By Athena McKenzie

Photographs by Jody Beck

Far from clinical, Studio Kanti — a boutique cosmetic tattoo studio — boasts an inviting ambience. To accomplish this effect, designer Eli Nanos of Ivyhouse, brought in several residential elements, from the soft palette to the West Elm chairs and Pine Lighting Morgan chandelier in the lobby to the bar cart in the coffee area. 

“The owners wanted it to be a comfortable, cozy inviting space where clients felt it was professional but warm and welcoming,” says Nanos.

One major design challenge was overcoming the boxy nature of the space and creating private areas to work with clients. The innovative solution — and an idea to steal — was custom-made privacy screens, built by cedar boards connecting to the frame at an angle.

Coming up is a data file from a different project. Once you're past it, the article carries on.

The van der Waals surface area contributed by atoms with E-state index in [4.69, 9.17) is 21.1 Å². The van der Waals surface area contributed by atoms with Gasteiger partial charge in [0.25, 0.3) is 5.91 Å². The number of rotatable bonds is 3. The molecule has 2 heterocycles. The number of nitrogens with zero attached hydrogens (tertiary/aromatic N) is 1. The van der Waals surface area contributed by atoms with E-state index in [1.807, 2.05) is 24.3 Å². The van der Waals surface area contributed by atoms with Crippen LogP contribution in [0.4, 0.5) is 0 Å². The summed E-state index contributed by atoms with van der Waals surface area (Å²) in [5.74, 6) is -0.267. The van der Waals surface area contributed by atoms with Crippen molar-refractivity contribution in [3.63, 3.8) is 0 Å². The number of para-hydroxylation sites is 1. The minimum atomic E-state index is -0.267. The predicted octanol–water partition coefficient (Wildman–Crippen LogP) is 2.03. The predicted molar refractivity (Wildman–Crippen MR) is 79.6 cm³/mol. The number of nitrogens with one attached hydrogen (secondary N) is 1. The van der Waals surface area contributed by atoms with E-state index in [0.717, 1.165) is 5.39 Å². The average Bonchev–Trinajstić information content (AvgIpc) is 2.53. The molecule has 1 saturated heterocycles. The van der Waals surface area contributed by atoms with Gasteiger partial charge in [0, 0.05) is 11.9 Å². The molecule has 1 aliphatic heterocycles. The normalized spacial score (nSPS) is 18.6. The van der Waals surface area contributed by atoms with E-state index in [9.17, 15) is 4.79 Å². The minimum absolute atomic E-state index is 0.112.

“They were really quite simple to make,” Nanos says. “And they give a sense of privacy but let light through. We didn’t want the back bed to feel like it was in a cave. All the beds needed to feel open but private.” 

The natural wood of the screens plays off the refined esthetic of the panelled wall — also created with a trick worth copying. 

“That was made from a quarter-inch sheet of MDF cut into strips and evenly spaced on the wall, which was then all painted,” Nanos says. “It’s quite simple but gives an elegant result.” 

This article is from the March/April 2019 issue of YAM.